The Berkeley City Council went dabbling back in the condominium conversion waters this week, but for the third time this year came up with nothing definitive. The council has now decided to wait until the new year—and the arrival of new faces on the council itself—to revisit the issue.
At stake is an attempt at tinkering with the city’s complicated existing condominium conversion statute in a way that does not upset the balance between encouraging first-time home ownership in Berkeley, protecting tenants of rental units going condo, and, at the very least, maintaining the number of units in the city’s current stock of affordable rental housing.
The council thought it had achieved such a balance—if not unanimous approval from all of the various stakeholders—in 2005 when, among other things, it set city fees for converting condos at 12.5 percent of the sale of the unit price. Two things have happened in the intervening three years to change that opinion, however. The city has collected no fees from conversion, leading some to believe that the fees may be too high or that city procedures may be too complicated. In addition, a 2004 California court decision—confirmed on appeal and published in 2005—banned local prohibitions of tenancies-in-common (TICs) as was done in Berkeley’s condominium conversion ordinance.
A tenancy-in-common is a form of property ownership in which several individuals own shares in the same piece of property. In the context of the condominium conversion ordinance, TICs involve the tenants of individual apartments in a building coming together to jointly own the building. Such TICs are sometimes used as legal steppingstones in which the individual apartments are then legally separated into distinct pieces of property, to be owned separately by individual owners.
“We didn’t want unlimited TICs,” which would have been the result if the council did nothing following the court decision, Acting City Attorney Zach Cowan explained to the public at Tuesday night’s regular council meeting. So in March, the council directed the staff to review several aspects of the existing condominium conversion ordinance in order to steer tenants away from TICs and towards conversion, including reviewing the mitigation fees.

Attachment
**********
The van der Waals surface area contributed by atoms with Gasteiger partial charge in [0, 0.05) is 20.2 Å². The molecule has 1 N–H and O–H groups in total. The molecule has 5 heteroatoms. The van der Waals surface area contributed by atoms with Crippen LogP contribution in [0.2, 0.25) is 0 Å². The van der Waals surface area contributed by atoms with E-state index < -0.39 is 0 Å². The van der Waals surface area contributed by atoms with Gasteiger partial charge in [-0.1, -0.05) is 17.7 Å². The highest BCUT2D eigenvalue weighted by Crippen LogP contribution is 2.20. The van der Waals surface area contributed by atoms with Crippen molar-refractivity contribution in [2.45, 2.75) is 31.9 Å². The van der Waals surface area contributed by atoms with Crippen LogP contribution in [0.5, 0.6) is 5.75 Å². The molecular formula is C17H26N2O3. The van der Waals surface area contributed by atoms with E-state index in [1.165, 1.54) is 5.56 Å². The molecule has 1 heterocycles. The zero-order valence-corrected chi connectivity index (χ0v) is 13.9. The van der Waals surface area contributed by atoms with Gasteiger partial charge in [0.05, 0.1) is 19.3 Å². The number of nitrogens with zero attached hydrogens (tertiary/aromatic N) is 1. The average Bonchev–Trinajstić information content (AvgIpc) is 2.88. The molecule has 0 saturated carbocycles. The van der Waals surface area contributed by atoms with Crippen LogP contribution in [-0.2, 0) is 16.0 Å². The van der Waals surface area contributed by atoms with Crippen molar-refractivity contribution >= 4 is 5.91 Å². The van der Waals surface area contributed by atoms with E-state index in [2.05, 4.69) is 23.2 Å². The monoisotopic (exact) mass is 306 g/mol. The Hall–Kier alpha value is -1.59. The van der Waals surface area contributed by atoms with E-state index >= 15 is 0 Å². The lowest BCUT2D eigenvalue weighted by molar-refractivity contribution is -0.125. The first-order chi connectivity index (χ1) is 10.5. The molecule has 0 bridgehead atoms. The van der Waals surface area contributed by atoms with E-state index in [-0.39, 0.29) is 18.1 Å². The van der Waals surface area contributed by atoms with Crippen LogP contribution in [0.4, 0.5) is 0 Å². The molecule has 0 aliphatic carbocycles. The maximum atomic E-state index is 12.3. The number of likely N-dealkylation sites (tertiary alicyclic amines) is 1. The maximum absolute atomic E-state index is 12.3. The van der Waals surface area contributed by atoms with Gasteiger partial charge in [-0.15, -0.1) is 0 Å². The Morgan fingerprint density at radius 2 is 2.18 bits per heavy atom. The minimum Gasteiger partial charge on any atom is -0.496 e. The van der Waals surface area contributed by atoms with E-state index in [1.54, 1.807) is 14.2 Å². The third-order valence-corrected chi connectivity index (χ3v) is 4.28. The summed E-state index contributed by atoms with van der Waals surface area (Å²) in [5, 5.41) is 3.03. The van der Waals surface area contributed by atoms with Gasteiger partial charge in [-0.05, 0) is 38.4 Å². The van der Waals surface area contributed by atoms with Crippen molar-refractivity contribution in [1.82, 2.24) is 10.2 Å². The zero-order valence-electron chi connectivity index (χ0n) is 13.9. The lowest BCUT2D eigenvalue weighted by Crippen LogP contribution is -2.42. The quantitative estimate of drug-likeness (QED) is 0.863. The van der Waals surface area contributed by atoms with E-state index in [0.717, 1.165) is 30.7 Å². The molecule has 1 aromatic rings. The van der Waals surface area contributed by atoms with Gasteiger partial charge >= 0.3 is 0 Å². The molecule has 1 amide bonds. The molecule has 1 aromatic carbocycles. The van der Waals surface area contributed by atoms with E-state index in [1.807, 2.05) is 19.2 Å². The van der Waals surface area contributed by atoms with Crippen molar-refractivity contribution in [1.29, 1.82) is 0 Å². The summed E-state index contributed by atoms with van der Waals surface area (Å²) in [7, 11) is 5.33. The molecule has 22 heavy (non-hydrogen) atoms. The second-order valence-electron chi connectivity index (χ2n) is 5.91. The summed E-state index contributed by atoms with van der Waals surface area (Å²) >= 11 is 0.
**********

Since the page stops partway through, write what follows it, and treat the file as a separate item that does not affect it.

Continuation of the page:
Staff presented a first draft of proposed condominium conversion ordinance changes last month, when the council sent it back to work on more modifications, including reducing the 12.5 percent conversion fee to 8 percent, eliminating fee reductions for conversions involving smaller units, and adjusting the definitions by which a prospective condominium owner can receive fee discounts by qualifying as a previous tenant of the unit.
Tuesday’s council session showed continuing differences between advocates for property owners and renters on the issue, with representatives of the Rent Stabilization Board and the pro-property owner Housing Opportunities for Everyone (HOPE) making competing suggestions for further alterations.
But while the council held a long discussion on the complicated proposals when it first took a look at the proposals in late September, it gave less attention to the issue on Tuesday, in large part because Mayor Tom Bates said he would honor a request by Councilmember Max Anderson—absent and at a friend’s funeral—that the vote be put off until he could return. Bates set the discussion for the January 27 council agenda.
Staff representatives said at that time they will present further refinements in the ordinance, including the possible use of the mitigation fees “to assist sitting tenants who are first-time homebuyers to purchase their units from condominium converters.”
At that point, it will be a significantly different council making the decision. Council will have at least two new members out of nine at that time, with replacements for the late Councilmember Dona Spring and retiring Councilmember Betty Olds to be decided in next month’s general election. In addition, Bates is in a re-election battle with former Berkeley mayor Shirley Dean, and himself could be gone.
Bates alluded to that re-election fight when he announced that prior to the January meeting, he would sit down with representatives of Berkeley residential property owners and the city’s Rent Stabilization Board and try to work out any remaining differences between the two sides on the proposed ordinance changes.
Stopping for a moment to think about it, the mayor continued that he would hold the negotiation meeting “if I’m elected” and then added—jokingly—“and if I’m not elected, to heck with it.”